Innovation is Nothing Without Execution
I've rarely seen a more concise and compelling articulation of the challenges America must face in order to achieve greater social impact than that of Mario Moreno's newest opinion piece from Venture Philanthropy Partners:
Can we—donors, policy makers, foundation and agency heads, civic and business leaders, and nonprofit execs—come together more to demand solid execution from our public agencies, public schools, and nonprofits, and then back up our requirements with the support and reasonable resources necessary for success?
Can we find new ways to encourage—and aggressively support—more of our nation’s remarkable 20- and 30-something talent to make a difference to through involvement with existing public, private, and nonprofit organizations that desperately need their energy and fresh minds? How can we tap the large “baby boomer” pool, now in their 50s and 60s, who are seeking greater life significance? Can we find better ways to channel and support their desire to bring experience, wisdom, and resources to public service, nonprofit, or socially focused enterprise?
And, maybe most importantly, what can we do in a radically different way to find and develop the talent that resides within our communities who, given the opportunity and support, can provide critical ties back to the communities to be served and play a more consequential leadership role beyond their communities in the larger society? What can we do to help institutions change their ways to better recruit from these three rich talent pools and integrate them into their operations as leaders and change agents, while encouraging and benefiting from their knowledge, experience and diverse perspectives?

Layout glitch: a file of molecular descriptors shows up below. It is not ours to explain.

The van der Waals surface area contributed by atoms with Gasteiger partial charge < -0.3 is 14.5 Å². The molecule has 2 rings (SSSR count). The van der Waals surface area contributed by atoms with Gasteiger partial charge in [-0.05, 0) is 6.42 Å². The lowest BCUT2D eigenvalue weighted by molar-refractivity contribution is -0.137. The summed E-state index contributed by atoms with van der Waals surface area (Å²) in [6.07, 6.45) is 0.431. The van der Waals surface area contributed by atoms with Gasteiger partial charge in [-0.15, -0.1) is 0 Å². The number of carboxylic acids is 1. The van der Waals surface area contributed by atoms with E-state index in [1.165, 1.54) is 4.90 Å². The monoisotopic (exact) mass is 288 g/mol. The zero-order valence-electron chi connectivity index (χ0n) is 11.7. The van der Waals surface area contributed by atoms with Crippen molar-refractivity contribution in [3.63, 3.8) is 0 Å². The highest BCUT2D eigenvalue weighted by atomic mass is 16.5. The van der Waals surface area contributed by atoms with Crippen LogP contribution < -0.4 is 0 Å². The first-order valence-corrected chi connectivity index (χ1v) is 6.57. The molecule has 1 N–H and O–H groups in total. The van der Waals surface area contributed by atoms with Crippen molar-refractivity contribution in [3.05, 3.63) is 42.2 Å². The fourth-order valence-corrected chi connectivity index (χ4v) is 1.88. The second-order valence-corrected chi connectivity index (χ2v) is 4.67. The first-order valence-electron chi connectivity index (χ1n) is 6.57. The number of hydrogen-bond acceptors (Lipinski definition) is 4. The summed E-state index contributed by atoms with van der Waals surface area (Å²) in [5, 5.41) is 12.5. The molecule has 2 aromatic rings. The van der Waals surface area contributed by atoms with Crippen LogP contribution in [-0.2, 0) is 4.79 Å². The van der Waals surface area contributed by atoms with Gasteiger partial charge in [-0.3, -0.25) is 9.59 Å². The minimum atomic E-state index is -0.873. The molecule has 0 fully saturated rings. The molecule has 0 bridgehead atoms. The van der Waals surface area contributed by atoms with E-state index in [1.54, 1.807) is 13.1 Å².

Striking a better balance between our desire to stimulate innovation and our need for effective execution may be one approach. And, inherent in that, comes the need for better compensation, improved support systems, and, most of all, an infrastructure/ecosystem that recognizes and rewards execution as much as innovation. Not an either/or scenario, the combination of innovation and execution is vital.
I especially like recognition of donor responsibility (or at least a call to those willing to do the slow and steady work of sector building) as well as his recognition that these questions must be answered across sectors in order to advance significant impact.